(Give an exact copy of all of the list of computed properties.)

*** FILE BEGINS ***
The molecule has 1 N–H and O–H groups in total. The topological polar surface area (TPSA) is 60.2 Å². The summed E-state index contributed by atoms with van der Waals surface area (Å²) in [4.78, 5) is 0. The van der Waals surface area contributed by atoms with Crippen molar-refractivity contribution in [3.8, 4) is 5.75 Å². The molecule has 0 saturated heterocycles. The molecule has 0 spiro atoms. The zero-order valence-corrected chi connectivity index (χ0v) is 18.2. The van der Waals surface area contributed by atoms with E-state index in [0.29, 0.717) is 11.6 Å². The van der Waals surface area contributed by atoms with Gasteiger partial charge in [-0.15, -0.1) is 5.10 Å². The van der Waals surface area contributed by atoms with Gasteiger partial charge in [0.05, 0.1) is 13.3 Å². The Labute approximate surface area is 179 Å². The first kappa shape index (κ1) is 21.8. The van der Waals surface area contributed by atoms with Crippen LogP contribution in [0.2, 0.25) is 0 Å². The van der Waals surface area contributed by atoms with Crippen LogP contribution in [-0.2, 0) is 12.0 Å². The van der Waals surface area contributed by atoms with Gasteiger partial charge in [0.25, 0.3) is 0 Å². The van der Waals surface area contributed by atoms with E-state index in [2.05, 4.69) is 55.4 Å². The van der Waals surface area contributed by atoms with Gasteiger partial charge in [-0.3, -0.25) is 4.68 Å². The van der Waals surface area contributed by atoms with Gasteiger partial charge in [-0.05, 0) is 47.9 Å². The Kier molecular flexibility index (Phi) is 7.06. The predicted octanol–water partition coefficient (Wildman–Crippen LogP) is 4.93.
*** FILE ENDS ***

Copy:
The molecule has 1 N–H and O–H groups in total. The topological polar surface area (TPSA) is 60.2 Å². The summed E-state index contributed by atoms with van der Waals surface area (Å²) in [4.78, 5) is 0. The van der Waals surface area contributed by atoms with Crippen molar-refractivity contribution in [3.8, 4) is 5.75 Å². The molecule has 0 saturated heterocycles. The molecule has 0 spiro atoms. The zero-order valence-corrected chi connectivity index (χ0v) is 18.2. The van der Waals surface area contributed by atoms with E-state index in [0.29, 0.717) is 11.6 Å². The van der Waals surface area contributed by atoms with Gasteiger partial charge in [-0.15, -0.1) is 5.10 Å². The van der Waals surface area contributed by atoms with Gasteiger partial charge in [0.05, 0.1) is 13.3 Å². The Labute approximate surface area is 179 Å². The first kappa shape index (κ1) is 21.8. The van der Waals surface area contributed by atoms with Crippen LogP contribution in [0.2, 0.25) is 0 Å². The van der Waals surface area contributed by atoms with Crippen LogP contribution in [-0.2, 0) is 12.0 Å². The van der Waals surface area contributed by atoms with Gasteiger partial charge in [0.25, 0.3) is 0 Å². The van der Waals surface area contributed by atoms with E-state index in [2.05, 4.69) is 55.4 Å². The van der Waals surface area contributed by atoms with Gasteiger partial charge in [-0.3, -0.25) is 4.68 Å². The van der Waals surface area contributed by atoms with Gasteiger partial charge in [-0.05, 0) is 47.9 Å². The Kier molecular flexibility index (Phi) is 7.06. The predicted octanol–water partition coefficient (Wildman–Crippen LogP) is 4.93.